Leaders in public health have made great advances in workforce development over the past 30 years, while shifting from an emphasis based in training on individual, technical skills to a more holistic development approach, which boosts crosscutting skills. Efforts to increase public health workforce capabilities remain focused on workers as individuals, rather than the workforce as a collective unit.
Research has shown that a strategic adult learning approach can improve both individual capabilities and the collective performance of the workforce, which can be explained using social cognitive theory and the concept of collective efficacy, or the collective belief of workers in the ability of the group to succeed. We explain how a prior training program pushed us to explore this approach.
The proposed approach covers proposed implementation strategies to build collective efficacy as part of existing workforce development initiatives, with a focus on 5 key steps.
Experience in fields as diverse as sports psychology and organizational development has shown that it is possible to evaluate changes in collective efficacy using measures that can be adopted in public health.
Adjusting existing public health workforce development initiatives to build collective efficacy can help link workforce self-confidence to performance. More actionable data are needed to determine the best methods for achieving those goals in the field of public health.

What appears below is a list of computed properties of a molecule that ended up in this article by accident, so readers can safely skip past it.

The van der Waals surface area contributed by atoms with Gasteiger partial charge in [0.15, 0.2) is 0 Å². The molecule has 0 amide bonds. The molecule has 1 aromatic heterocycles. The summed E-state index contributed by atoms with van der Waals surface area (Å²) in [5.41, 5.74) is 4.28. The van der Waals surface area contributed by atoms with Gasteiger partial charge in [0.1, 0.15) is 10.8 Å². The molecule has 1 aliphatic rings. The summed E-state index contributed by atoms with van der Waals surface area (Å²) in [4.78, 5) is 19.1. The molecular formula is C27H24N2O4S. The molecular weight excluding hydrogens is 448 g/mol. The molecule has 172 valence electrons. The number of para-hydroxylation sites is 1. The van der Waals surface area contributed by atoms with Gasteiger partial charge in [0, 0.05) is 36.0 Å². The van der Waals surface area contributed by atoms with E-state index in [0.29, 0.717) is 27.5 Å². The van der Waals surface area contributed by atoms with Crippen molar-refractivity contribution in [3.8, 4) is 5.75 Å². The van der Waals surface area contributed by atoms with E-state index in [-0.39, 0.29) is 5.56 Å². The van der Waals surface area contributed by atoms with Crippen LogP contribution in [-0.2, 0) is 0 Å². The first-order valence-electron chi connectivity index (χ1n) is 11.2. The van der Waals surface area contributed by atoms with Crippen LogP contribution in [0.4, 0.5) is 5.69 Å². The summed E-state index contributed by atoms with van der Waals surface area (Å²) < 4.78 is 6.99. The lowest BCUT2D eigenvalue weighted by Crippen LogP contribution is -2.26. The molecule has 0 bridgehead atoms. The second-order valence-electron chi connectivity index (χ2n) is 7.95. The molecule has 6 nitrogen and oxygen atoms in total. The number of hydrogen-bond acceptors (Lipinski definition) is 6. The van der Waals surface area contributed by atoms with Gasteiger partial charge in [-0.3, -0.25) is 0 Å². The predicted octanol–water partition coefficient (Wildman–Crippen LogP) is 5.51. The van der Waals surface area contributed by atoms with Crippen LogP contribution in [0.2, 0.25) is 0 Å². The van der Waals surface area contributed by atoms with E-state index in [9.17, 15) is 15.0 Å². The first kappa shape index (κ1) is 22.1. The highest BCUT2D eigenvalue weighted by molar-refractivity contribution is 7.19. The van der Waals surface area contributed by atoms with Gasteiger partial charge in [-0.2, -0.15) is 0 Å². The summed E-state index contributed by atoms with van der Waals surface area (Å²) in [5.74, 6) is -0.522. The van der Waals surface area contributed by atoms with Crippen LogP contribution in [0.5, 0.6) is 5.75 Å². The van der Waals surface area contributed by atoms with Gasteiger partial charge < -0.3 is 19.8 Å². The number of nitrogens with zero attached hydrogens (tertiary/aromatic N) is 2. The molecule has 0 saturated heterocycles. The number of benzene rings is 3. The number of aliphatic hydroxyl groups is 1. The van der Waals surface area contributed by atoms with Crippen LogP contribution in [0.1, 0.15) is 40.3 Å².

Department of Environmental Health & Engineering, Johns Hopkins Bloomberg School of Public Health, Baltimore, Maryland (Drs Tower and Barnett); Department of Health Policy and Management, Graduate School of Public Health, University of Pittsburgh, Pittsburgh, Pennsylvania (Dr Van Nostrand); Department of Social and Behavioral Sciences, West Virginia University, Morgantown, West Virginia (Dr Misra); Mid-Atlantic Regional Public Health Training Center at University of Pittsburgh, Pittsburgh, Pennsylvania (Dr Van Nostrand); Mid-Atlantic Regional Public Health Training Center Community-Based Training Partner at Johns Hopkins University, Baltimore, Maryland (Drs Tower and Barnett); and Mid-Atlantic Regional Public Health Training Center Community-Based Training Partner at West Virginia University, Morgantown, West Virginia (Dr Misra).
Correspondence: Craig Tower, PhD, Department of Environmental Health & Engineering, Johns Hopkins Bloomberg School of Public Health, 615 N Wolfe St, Baltimore, MD 21205 (email@example.com).
This project is supported by the Health Resources and Services Administration (HRSA) of the US Department of Health & Human Services (HHS) under grant number 1 UB6HP31689-01-00 “Public Health Training Centers” for $3 699 596.
This information or content and conclusions are those of the authors and should not be construed as the official position or policy of, nor should any endorsements be inferred by HRSA, HHS, or the US Government.
The authors declare that they have no relevant or material financial interests that relate to the research described in this paper.
The authors declare no conflicts of interest.